Court vs. Arbitration: The Case for Each, and Neither
Q: We bought our house about a year ago and recently discovered a number of defects that were not disclosed to us by the sellers. For example, we were told that the electricity had been upgraded, but it had not. We were also told that there was never a water problem in the basement, but some recent storms have flooded the downstairs. We have reason to believe that the sellers flat-out misrepresented facts in the disclosure form they gave us.
It will cost about $9,000 to repair these problems. We sent a demand letter to the sellers, and they have denied making any false statements. Our sales contract provides that any dispute between buyer and seller must first be mediated. Accordingly, we went to mediation, but without success.
The mediator suggested that instead of filing a lawsuit, we should go to binding arbitration. What is the difference between litigation and arbitration?
A: First, do you really want to spend a lot of time fighting over this? While I am not belittling the cost of your repairs, if you decide to retain a lawyer, the legal fees may well exceed your damages. Sometimes it pays to accept that you may have been misled, correct the problems and move on with your life. Sitting in a court -- or appearing before an arbitrator -- can be traumatic and frustrating.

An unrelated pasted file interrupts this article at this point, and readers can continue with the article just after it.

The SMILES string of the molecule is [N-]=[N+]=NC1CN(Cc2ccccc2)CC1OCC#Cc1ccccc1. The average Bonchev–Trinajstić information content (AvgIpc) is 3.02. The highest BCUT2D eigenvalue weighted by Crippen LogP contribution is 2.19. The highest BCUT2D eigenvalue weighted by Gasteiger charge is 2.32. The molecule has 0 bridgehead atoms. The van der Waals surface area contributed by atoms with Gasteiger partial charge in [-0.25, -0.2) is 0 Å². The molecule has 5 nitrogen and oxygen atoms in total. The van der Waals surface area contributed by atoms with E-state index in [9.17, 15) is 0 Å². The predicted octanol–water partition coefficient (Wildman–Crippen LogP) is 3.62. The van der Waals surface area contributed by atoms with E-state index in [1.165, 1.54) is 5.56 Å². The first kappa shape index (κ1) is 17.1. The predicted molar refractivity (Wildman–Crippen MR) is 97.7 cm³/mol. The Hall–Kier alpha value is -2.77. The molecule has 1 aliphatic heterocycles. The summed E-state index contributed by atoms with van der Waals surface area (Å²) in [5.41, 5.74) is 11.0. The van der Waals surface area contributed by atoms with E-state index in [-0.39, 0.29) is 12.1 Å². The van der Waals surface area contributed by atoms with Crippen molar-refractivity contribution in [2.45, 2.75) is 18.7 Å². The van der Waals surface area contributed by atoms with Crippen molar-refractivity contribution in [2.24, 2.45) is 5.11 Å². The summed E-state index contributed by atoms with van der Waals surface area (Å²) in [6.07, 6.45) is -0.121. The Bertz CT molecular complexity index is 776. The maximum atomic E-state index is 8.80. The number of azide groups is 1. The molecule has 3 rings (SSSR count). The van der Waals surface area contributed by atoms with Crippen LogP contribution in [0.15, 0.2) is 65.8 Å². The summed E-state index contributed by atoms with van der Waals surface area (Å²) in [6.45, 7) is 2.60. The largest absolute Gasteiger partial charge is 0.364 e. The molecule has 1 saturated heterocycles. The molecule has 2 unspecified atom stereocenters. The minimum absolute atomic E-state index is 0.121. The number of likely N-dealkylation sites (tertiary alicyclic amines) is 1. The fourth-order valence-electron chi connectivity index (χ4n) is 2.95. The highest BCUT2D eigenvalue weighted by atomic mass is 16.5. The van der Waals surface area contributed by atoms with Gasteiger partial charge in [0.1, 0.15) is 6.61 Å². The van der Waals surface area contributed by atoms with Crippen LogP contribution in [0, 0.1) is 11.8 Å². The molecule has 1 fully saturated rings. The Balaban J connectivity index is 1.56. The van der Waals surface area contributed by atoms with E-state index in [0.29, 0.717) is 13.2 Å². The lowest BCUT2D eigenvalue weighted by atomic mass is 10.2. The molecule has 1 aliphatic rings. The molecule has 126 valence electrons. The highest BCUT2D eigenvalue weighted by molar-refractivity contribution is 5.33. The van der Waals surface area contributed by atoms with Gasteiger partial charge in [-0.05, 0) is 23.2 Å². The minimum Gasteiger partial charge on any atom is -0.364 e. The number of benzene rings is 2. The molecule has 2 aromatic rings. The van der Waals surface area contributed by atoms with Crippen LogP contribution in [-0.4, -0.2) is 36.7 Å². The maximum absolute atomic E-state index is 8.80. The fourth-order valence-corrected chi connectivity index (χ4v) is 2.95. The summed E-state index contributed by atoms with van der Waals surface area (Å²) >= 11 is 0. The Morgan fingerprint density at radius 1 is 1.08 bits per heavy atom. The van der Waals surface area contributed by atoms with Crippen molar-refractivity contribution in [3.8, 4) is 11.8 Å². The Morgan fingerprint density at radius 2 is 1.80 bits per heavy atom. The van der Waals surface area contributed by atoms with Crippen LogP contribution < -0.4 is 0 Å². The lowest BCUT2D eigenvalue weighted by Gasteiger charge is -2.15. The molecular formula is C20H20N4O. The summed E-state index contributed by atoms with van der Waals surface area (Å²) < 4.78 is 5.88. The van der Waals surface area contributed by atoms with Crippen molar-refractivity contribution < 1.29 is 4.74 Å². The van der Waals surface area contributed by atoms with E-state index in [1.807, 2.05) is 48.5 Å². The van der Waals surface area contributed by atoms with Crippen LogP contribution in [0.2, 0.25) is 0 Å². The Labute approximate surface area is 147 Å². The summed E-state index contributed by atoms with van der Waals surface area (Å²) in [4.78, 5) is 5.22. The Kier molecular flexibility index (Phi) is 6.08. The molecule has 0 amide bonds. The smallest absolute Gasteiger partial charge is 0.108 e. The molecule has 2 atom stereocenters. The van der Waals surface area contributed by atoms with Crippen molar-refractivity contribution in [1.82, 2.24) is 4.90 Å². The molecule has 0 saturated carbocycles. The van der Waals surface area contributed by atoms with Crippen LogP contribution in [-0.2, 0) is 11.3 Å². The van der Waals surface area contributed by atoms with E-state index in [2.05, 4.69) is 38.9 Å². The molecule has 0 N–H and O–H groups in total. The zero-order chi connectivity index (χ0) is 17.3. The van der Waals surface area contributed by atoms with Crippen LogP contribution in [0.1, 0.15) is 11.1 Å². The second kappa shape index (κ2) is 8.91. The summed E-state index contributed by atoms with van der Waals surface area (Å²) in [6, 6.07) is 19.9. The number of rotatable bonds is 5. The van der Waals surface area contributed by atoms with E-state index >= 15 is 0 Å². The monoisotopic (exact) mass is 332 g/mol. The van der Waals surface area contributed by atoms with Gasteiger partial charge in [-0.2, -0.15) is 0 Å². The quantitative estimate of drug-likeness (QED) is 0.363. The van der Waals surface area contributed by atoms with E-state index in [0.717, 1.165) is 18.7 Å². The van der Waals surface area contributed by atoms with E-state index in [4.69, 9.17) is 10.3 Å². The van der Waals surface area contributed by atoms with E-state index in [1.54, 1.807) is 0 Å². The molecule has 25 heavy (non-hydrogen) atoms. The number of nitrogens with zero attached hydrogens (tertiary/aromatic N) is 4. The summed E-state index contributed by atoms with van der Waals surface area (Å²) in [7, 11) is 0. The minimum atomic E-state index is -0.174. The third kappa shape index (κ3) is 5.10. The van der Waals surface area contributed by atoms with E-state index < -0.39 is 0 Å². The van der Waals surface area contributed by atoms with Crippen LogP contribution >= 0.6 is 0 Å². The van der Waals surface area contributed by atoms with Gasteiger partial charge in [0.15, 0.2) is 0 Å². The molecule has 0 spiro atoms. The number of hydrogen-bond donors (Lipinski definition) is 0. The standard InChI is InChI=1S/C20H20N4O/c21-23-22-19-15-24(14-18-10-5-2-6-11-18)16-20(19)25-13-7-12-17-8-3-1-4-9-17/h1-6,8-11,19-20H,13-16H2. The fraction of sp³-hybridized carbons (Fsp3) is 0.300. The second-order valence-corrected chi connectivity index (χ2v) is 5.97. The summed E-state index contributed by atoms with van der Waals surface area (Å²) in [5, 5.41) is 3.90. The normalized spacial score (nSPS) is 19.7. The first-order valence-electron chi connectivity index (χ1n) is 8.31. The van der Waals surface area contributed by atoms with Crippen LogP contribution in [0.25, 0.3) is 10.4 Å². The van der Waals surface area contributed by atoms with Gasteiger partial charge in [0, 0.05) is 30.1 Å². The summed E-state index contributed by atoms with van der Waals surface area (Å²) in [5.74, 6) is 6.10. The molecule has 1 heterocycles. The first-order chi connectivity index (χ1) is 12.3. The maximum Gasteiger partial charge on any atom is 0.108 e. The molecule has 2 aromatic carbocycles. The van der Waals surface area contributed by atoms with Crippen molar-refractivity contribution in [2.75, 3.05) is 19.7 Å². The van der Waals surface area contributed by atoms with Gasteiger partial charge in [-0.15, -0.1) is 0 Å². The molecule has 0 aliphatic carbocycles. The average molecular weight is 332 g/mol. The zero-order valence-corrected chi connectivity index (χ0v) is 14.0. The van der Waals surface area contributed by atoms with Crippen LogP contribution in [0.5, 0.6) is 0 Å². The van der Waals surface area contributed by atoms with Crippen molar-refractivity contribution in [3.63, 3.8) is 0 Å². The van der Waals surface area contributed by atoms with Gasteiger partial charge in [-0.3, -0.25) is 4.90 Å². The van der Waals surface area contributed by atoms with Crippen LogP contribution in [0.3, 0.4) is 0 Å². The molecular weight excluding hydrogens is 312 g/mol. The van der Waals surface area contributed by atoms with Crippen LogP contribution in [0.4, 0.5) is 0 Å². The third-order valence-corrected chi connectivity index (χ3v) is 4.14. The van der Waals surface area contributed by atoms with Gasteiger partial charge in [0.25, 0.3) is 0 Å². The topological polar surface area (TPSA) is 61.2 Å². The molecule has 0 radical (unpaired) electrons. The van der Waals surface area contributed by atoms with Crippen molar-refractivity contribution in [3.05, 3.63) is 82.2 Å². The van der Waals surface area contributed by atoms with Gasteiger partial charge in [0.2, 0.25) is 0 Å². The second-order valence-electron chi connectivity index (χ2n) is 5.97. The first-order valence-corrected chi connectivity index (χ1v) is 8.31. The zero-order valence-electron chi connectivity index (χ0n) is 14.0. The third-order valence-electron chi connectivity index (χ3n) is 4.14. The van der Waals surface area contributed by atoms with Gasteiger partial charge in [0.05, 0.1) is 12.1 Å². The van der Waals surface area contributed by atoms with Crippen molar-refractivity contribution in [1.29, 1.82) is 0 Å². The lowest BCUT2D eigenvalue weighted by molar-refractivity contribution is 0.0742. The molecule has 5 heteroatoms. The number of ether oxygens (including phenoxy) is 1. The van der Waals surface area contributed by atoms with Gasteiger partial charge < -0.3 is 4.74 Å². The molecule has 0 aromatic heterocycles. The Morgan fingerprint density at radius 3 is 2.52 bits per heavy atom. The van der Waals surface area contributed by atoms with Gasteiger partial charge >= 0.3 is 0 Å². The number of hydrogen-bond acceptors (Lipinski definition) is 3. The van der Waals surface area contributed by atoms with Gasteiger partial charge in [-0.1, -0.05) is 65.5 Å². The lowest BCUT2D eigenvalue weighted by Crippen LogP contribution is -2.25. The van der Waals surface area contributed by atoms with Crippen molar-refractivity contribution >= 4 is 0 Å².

Litigation is time-consuming and expensive. Courts have excessive case loads, and despite the efforts of judges and court administrators, litigation can drag on for years. And, as we saw recently in the infamous "missing pants" lawsuit, frivolous, vexatious lawsuits can also be brought -- even by judges.
Arbitration offers another path. If both parties to a dispute agree to take their case to binding arbitration, then, under most circumstances, the proceeding can be completed in less than a year, often in less than six months.
More corporations are requiring arbitration for consumer disputes. Courts are divided on whether such arbitration clauses in boilerplate contracts are valid and enforceable. Some courts take the position that unless the consumer fully understood the consequences of arbitration when he or she signed the contract, that clause cannot be enforced. Other courts have taken the opposite position.
However, when two parties have voluntarily entered into a contract that requires arbitration, in most cases the courts will not permit the dispute to be litigated.
If you are interested in arbitration, here is how it works: If you are using the American Arbitration Association, the leading organization in the field, you file your complaint with the association's local office. There is a fee that's based on the amount you claim.
The association assigns a caseworker to coordinate the proceedings. Both parties receive a list of about 20 potential arbitrators, with brief biographies of each. Either side can, for whatever reason (or no reason) cross off as many names as they wish. An arbitrator, or panel of three arbitrators, is selected from the remaining names.
The arbitrator submits a calendar to both parties, who cross off dates that are not available for the hearing. Once the arbitrator receives the list of available dates and determines approximately how much time the proceeding will take, a date is set.
Under some circumstances, the rules of the arbitration association permit the parties to engage in a form of discovery proceeding, whereby either side may pose questions that must promptly be answered in writing. Discovery is at the discretion of the arbitrator.